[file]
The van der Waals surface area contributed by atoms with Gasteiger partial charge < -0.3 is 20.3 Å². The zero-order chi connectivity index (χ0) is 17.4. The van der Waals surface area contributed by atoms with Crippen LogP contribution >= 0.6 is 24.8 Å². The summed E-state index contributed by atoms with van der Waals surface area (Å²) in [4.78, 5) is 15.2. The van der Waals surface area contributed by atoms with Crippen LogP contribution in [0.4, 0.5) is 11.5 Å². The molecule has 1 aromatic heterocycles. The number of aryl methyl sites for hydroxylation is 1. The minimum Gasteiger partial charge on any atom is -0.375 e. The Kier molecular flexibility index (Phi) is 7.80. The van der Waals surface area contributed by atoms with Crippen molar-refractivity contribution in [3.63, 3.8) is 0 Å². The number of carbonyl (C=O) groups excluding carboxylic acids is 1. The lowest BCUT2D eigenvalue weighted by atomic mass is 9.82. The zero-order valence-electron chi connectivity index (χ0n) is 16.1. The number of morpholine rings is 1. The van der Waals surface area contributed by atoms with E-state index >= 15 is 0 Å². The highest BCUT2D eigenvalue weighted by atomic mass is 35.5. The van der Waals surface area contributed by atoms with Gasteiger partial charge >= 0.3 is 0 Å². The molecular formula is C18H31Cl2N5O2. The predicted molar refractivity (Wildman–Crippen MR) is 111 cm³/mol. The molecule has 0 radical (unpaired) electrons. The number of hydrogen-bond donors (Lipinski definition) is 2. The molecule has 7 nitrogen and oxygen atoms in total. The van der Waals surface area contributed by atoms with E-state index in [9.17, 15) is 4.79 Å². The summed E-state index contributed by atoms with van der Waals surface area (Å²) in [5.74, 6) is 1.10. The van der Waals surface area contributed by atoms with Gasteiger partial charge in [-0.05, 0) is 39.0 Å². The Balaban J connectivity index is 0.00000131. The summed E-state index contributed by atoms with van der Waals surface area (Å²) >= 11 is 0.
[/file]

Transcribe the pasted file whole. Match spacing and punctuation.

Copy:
The van der Waals surface area contributed by atoms with Gasteiger partial charge < -0.3 is 20.3 Å². The zero-order chi connectivity index (χ0) is 17.4. The van der Waals surface area contributed by atoms with Crippen LogP contribution >= 0.6 is 24.8 Å². The summed E-state index contributed by atoms with van der Waals surface area (Å²) in [4.78, 5) is 15.2. The van der Waals surface area contributed by atoms with Crippen LogP contribution in [0.4, 0.5) is 11.5 Å². The molecule has 1 aromatic heterocycles. The number of aryl methyl sites for hydroxylation is 1. The minimum Gasteiger partial charge on any atom is -0.375 e. The Kier molecular flexibility index (Phi) is 7.80. The van der Waals surface area contributed by atoms with Crippen molar-refractivity contribution in [3.63, 3.8) is 0 Å². The number of carbonyl (C=O) groups excluding carboxylic acids is 1. The lowest BCUT2D eigenvalue weighted by atomic mass is 9.82. The zero-order valence-electron chi connectivity index (χ0n) is 16.1. The number of morpholine rings is 1. The van der Waals surface area contributed by atoms with E-state index >= 15 is 0 Å². The highest BCUT2D eigenvalue weighted by atomic mass is 35.5. The van der Waals surface area contributed by atoms with Gasteiger partial charge >= 0.3 is 0 Å². The molecular formula is C18H31Cl2N5O2. The predicted molar refractivity (Wildman–Crippen MR) is 111 cm³/mol. The molecule has 0 radical (unpaired) electrons. The number of hydrogen-bond donors (Lipinski definition) is 2. The molecule has 7 nitrogen and oxygen atoms in total. The van der Waals surface area contributed by atoms with E-state index in [9.17, 15) is 4.79 Å². The summed E-state index contributed by atoms with van der Waals surface area (Å²) in [5.74, 6) is 1.10. The van der Waals surface area contributed by atoms with Gasteiger partial charge in [-0.05, 0) is 39.0 Å². The Balaban J connectivity index is 0.00000131. The summed E-state index contributed by atoms with van der Waals surface area (Å²) >= 11 is 0.